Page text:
It was so refreshing to read something about food and spirituality that is so clearly written, articulating things that have been swimming around the edges of my awareness, but without form or syntax.  What Roth says is so common sense – “Compulsive eating is a way we distance ourselves from the way things are when they are not how we want them to be (p.37). They are not how we want them to be because we carry stories we’ve learned from the past as if they were true in the present. Compulsive eaters suffer from “anorexia of the soul” (p.37).  The basic challenge of compulsive eating is acceptance – willingness to discover the ways we are glued to the past and let them go – instead celebrating the beauty of who we are in the present.  Food, according to Roth, is a wonderful tool to bring ourselves into our true spiritual selves – it can link us to that which we find most sacred, our connection to the larger universe.

The last page of the book lists her “Eating Guidelines” (p. 211).

1.     Eat when you are hungry

2.     Eat sitting down in a calm environment. This does not include the car.

3.     East without distraction. Distractions include radio, television, newspapers, books, intense or anxiety-producing conversations or music.

4.     Eat what your body wants.

5.     Eat until you are satisfied.

6.     Eat (with the intention of being) in full view of others

7.     Eat with enjoyment, gusto and pleasure.

So here I sit on July 5, having gorged myself beyond discomfort at a July 4th barbecue, having just reread all my highlights from my first read-through.  I want to follow the sensations in my body, discover the old stories that keep me locked in an unnecessary struggle (according to Roth!), and wondering how long it will take me to let go of whatever my obsession is determined to have me avoid.  Can I really give up my lunch-time reading; or my writing-time snacking?  I found hope on page 74:  “Of this I am certain: something happens every time I stop fighting with the way things are.”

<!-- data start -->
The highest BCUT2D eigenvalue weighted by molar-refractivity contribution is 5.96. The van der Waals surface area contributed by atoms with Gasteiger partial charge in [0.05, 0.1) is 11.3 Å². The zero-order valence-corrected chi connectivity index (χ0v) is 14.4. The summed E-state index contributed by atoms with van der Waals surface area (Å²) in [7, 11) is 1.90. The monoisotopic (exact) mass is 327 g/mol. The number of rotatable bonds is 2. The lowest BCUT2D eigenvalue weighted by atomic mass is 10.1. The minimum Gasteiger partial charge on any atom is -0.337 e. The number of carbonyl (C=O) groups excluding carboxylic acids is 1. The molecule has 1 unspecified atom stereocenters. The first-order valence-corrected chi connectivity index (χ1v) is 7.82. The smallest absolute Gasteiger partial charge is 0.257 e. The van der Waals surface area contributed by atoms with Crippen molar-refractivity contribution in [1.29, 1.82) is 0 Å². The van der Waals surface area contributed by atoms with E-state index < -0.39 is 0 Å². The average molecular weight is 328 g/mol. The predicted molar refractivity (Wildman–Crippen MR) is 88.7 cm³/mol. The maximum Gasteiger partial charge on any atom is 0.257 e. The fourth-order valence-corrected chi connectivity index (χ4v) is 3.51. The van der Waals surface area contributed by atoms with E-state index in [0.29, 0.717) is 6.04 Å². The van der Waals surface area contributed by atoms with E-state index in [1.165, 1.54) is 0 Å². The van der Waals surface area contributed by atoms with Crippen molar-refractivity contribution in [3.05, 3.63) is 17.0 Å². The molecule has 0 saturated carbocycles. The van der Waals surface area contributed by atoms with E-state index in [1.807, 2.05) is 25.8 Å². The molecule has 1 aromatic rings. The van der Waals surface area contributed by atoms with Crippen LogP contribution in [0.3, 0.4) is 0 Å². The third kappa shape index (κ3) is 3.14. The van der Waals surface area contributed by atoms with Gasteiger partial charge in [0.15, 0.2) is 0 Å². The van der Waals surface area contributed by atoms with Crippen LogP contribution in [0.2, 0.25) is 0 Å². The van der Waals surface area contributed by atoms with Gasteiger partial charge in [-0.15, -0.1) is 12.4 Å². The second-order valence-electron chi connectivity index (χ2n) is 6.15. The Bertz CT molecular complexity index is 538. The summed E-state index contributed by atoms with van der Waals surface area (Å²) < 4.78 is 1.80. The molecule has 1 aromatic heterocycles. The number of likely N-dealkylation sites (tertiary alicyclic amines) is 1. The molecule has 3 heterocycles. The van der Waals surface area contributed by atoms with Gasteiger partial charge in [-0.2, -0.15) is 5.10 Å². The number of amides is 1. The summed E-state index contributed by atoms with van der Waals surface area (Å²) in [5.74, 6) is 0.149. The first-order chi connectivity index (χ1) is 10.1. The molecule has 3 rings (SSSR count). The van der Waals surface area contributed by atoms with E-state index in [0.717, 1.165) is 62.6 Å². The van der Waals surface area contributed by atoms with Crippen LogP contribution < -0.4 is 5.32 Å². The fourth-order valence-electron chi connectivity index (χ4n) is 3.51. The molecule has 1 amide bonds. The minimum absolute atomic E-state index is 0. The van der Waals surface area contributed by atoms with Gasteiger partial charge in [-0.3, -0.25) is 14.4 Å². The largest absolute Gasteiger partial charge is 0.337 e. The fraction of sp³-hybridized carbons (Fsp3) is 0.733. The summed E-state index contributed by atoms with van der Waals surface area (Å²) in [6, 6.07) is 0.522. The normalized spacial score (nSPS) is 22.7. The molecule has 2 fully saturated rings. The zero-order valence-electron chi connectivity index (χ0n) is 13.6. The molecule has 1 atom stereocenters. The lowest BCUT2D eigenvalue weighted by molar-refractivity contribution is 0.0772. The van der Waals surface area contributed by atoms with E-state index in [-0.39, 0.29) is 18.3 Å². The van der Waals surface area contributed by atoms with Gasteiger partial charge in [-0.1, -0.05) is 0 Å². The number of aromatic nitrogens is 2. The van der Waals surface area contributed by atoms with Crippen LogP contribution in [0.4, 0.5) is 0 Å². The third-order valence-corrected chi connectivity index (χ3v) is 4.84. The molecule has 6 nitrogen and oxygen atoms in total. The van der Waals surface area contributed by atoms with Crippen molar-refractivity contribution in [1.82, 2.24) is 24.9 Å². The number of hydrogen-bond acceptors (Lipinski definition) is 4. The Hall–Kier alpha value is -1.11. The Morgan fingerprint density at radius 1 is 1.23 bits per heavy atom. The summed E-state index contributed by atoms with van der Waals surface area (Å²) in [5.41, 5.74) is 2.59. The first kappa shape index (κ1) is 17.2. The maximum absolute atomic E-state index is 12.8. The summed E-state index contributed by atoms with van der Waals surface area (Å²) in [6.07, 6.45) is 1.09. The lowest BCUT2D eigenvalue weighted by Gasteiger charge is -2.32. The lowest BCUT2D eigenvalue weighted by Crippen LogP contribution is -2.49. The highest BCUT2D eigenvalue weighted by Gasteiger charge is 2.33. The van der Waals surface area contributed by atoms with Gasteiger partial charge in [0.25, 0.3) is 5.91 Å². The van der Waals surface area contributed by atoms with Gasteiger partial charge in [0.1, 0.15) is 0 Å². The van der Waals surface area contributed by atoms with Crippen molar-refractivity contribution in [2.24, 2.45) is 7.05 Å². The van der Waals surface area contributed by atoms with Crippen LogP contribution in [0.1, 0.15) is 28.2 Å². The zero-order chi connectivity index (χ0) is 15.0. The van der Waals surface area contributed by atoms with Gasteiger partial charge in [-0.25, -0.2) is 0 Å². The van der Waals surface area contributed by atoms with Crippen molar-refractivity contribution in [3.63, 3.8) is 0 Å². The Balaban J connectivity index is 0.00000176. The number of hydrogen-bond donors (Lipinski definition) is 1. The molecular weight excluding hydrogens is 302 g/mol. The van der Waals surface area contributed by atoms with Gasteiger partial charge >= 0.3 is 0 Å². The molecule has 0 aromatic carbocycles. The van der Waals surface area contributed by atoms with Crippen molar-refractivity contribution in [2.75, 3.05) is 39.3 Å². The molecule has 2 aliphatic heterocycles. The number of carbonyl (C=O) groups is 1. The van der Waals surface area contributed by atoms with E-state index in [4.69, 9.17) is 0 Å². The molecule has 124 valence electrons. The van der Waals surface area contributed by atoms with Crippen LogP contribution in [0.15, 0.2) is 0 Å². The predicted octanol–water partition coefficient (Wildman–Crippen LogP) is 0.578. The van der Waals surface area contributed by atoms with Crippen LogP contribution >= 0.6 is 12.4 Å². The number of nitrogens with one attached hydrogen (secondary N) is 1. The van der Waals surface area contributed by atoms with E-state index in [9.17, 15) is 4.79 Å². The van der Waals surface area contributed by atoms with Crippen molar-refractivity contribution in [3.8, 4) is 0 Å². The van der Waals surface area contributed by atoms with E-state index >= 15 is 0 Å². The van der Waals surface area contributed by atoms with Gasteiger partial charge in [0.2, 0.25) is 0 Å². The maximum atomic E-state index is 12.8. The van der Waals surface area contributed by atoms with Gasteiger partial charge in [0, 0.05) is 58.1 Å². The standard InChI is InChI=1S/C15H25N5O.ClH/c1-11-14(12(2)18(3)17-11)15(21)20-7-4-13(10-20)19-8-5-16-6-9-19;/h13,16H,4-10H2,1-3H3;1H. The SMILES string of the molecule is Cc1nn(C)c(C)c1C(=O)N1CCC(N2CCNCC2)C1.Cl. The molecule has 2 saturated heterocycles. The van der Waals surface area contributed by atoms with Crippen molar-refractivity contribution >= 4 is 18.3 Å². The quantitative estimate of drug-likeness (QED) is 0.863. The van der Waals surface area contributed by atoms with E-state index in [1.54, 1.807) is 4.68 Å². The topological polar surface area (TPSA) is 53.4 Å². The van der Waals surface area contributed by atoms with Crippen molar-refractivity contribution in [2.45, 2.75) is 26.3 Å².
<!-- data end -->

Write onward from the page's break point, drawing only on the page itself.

Welcome to my Reflections Page!

July 9th, 2013

When I was doing my chaplaincy training at the VA Hospital, I was responsible for noon-time worship once a week.  I was free to use the 15 minute pulpit in any way I desired.  So, once a week I would dutifully set up the chapel to my liking, having created a 15 minute devotion.  Precisely at noon I would begin.  For the most part the chapel was completely empty.  But there was a video camera on the wall opposite that broadcast from the chapel to all the televisions in the hospital.  I never knew who was listening.  Sometimes someone would walk past the chapel door and look in, seemingly wondering why I was talking to no one in particular.  No one ever commented on them to me.  And I still remember the slight imbalance I felt Wednesdays from noon till 12:15.

Starting this blog feels a little like that.  Launching my thoughts into the blog-o-sphere, not knowing where it will land.  At least this time I can ask for your responses!

Mandala image in banner by artist Mary Robertson, Mandalas 50 Hand Drawn Illustrations Vol. 1.

Copyright © 2013 - Web Design: Bastkat Communications